The original Motorsport Manager was a very entertaining racing game that I played quite a lot, initially at least. While the racing part was fun—even though I sometimes felt that my choices didn’t have much of an impact—the lack of long-term driver development made each season feel insulated from the rest, which blunted my desire to play through multiple seasons. Still, the game was accessible to those who weren’t that much into motorsports and good-looking enough to draw the attention of people just randomly looking at my phone screen. As one of the first motorsport management games on the App Store, Motorsport Manager definitely entertained, and I’m happy to say that Motorsport Manager Mobile 2 ($1.99) (MMM 2) has improved the original formula (pun intended) and turned it into a much more substantial game with a lot more fuel in the tank, despite some relatively small issues.
In a nutshell, in MMM 2 you build a racing team, hire drivers and engineers, and then manage your drivers during race day. MMM 2 has improved every aspect of the original, from the car development to race day simulation and the drivers market. You can now design individual car parts to strengthen various weak points (build a new front wing, rear wing, brakes, etc), and the quality of those designs depends a lot on your current engineers, which makes hiring the right engineers essential. You can always buy new parts, but those cost much more money and you might not always find the part you need. And you’ll have drivers complain if their car isn’t up to their standards, and when they do complain, their ratings drop.
In order to develop various parts, you have to upgrade your HQ accordingly. The HQ now has three different areas you can research—Financial, Part Development, and Drivers—so you’ll have to decide where you want to invest because on the one hand you have some essential areas (like the ability to research new brakes) and some that are very useful but technically not essential (like making a bit more money per race). Upgrading your HQ takes money and time, so you’ll have to plan your moves through the tech trees carefully.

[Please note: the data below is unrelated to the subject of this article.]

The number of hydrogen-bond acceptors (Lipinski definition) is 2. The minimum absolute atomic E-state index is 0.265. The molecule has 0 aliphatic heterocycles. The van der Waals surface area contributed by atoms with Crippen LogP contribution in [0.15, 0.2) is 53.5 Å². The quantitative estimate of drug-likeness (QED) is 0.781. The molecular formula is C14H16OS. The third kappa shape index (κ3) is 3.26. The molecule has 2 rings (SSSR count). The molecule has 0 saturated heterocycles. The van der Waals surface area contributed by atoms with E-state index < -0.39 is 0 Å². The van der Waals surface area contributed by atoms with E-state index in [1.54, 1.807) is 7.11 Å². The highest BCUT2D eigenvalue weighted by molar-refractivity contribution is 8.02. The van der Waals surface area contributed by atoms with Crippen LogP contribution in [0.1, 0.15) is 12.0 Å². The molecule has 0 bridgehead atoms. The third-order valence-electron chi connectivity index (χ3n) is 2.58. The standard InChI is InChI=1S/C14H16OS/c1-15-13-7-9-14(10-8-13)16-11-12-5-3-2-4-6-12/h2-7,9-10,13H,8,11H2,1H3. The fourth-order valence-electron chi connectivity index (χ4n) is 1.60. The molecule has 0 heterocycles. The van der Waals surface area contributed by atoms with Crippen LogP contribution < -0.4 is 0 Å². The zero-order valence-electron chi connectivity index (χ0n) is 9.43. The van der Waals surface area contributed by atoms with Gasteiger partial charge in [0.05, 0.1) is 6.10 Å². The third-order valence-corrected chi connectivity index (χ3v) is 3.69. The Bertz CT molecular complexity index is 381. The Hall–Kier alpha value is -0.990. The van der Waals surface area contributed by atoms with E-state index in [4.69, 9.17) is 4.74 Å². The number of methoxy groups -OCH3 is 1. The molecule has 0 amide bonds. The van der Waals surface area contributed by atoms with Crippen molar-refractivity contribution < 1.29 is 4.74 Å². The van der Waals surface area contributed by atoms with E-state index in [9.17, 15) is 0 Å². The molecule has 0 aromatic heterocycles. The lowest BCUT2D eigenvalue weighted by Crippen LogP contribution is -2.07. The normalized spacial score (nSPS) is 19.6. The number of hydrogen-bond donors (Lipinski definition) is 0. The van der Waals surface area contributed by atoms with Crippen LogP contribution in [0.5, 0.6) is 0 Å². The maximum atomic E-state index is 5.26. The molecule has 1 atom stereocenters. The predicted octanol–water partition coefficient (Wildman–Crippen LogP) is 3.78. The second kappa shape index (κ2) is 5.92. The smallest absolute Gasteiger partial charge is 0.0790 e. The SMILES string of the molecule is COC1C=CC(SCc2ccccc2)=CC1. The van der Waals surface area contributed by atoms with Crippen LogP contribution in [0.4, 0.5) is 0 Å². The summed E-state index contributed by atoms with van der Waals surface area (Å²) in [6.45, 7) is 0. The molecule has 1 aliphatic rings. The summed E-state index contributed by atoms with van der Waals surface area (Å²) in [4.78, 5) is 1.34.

There are also other development bonuses that an engineer, a research branch, or a specific part purchase can add to the team, and those bonuses open up additional improvements to your can, including better starts, fewer errors, improved fuel efficiency, and more. As you can see, there’s a ton of depth now in the development part of the game, and if you want to win races, advance to better championships, and keep your drivers happy, you’ll have to plan your moves carefully.
Drivers also have a lot more depth this time around, with each having six stats, specific sponsor appeal, and various stat modifiers that will come and go throughout the seasons. For instance, if your top driver thinks the other one is slower than a turtle on ice, she might pout to the degree that her stats are affected. There are also stat modifiers that come from the HQ, and those again can make a big difference down the line.
You can fire and hire drivers as you see fit, but the hiring process in MMM 2 doesn’t work that well. You have 3 opportunities to make a deal, and if rejected, you have to wait 90 days to make another offer, which is forever in terms of game time. The problem is you are making your negotiations blindly since the game doesn’t give you any feedback on why the driver is unhappy with your offer; does she want a better salary, better signing bonus, better position in the team? It took me quite a while to replace my crappy starting driver, and I’m sure I overpaid for the new one.
Your drivers age and lose their skills as time passes, and you have junior ones to take their place. The junior driver development is like a fun mini-game where you see your drivers improve (or not) throughout the year and adding focus points to the ones that look the most promising. It’s a fun little thing that makes your team feel more complete and your decisions have a bigger impact on the future of your team.